The two declared candidates for the District 6 Boston City Council seat will participate in a virtual town hall on Monday night. Kendra Hicks and Mary Tamer will be answering questions on the online virtual event being hosted by the Greater Boston Young Democrats and Young Democrats of Massachusetts on Monday, Feb. 22 at 7 pm. Current District 6 City Councilor Matt O'Malley has stated he is not seeking reelection. Questions can be submitted ahead of time by using this form.
Would you believe that President Joe Biden thinks that a city councilor has the toughest elected job in the country? That's what he told former District 6 City Councilor John Tobin.
Tobin, currently the Vice President of City and Community Relations at Northeastern University, shared the story on his personal Facebook page. (Tobin gave permission to Jamaica Plain News to republish his post.)
Back in 2007, the late, great Larry Rasky hosted a meet and greet for US Senator Joe Biden who was running for the Democratic nomination for President of the United States. I was struck by what a relaxed and casual affair it was.
Former Boston School Committee member and past president of Boston's League of Women Voters Mary Tamer has thrown her hat into the ring for the District 6 Boston City Council seat. Tamer is a West Roxbury resident, and announced her candidacy on Facebook. "I am running for City Council because residents of Jamaica Plain, West Roxbury, Roslindale, and Mission Hill deserve strong leadership as we face a second COVID-19 spike and then proactively plan for an equitable recovery. Bostonians have been so vigilant throughout, but it is critical that our elected leaders are giving our neighbors the support that they deserve," wrote Tamer. Tamer was on the Boston School Committee from January 2010 through December 2013.
Like Frank Sinatra sang, "I did it my way!” District 6 City Councilor Matt O’Malley is leaving the Boston City Council on his own terms.
O’Malley recently spoke with Jamaica Plain News. The following is an edited version of that conversation. Q: Why did you decide to not seek re-election? O’Malley: I have been so grateful for the people of the district for electing and re-electing me for the last decade. I’m excited to write the next chapter in my book to try to pursue new opportunities to continue to serve the public in any way that I can.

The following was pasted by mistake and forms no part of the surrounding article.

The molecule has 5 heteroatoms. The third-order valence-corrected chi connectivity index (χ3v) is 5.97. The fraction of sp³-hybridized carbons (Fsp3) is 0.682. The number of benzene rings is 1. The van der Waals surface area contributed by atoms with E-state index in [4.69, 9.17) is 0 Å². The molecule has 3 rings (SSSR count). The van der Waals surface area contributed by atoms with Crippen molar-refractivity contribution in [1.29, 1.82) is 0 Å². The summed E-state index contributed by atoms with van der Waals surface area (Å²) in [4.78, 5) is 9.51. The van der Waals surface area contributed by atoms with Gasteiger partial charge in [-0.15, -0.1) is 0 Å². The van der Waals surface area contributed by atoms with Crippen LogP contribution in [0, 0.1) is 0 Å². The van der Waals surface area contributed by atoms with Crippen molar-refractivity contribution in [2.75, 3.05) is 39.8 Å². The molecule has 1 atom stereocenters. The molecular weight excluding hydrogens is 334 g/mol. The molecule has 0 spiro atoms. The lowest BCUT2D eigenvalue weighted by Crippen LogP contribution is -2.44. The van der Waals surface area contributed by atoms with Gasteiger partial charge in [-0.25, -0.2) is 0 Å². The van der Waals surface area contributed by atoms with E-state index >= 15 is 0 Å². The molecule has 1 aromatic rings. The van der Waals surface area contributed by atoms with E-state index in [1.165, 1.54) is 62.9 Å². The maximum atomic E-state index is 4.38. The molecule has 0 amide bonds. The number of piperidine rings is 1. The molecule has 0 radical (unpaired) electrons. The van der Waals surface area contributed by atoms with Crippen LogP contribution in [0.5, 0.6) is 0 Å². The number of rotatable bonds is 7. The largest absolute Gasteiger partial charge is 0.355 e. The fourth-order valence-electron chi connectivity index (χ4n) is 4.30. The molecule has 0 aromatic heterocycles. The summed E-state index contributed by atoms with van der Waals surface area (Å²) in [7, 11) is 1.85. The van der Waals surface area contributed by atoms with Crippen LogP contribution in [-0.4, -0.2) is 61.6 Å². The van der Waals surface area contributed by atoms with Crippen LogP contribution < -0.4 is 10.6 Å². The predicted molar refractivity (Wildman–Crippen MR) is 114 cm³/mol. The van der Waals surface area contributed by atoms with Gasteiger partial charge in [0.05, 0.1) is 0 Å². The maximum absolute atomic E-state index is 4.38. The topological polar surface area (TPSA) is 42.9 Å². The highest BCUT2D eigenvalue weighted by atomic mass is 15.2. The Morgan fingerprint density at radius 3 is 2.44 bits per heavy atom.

When I went blind at age 10, I frequently found that the first thing I heard from others—family, friends, and strangers alike—was something along the lines of how terrible it was, how sorry they were for me, or how that person could not imagine what I was going through.
These reactions make an impact on you and make you begin to question what your life will be like moving forward and whether the dreams you once had for yourself are now possible. I found these negative thoughts hard to silence because I struggled to find examples of others like me who were blind and who had still accomplished their dreams. There were no blind athletes competing in Olympics, Super Bowls, or World Series; no blind people winning on election night; no blind people accepting Oscars, Emmys or Tony Awards; and it was rare, if ever, that I remember blind people being discussed in the news. For a group of people consisting of roughly one out of every four American adults and who are the largest demographic minority in our country, it is astonishing how infrequently the stories of the disability community are told in society. Storytelling is a powerful way to provide positive role models for people within the disability community and to educate others outside of it about the experience of what it is actually like living with a disability. This December 3 in honor of the International Day of People with Disabilities, let’s strive to share more stories and experiences of people with disabilities and let’s start with these three steps.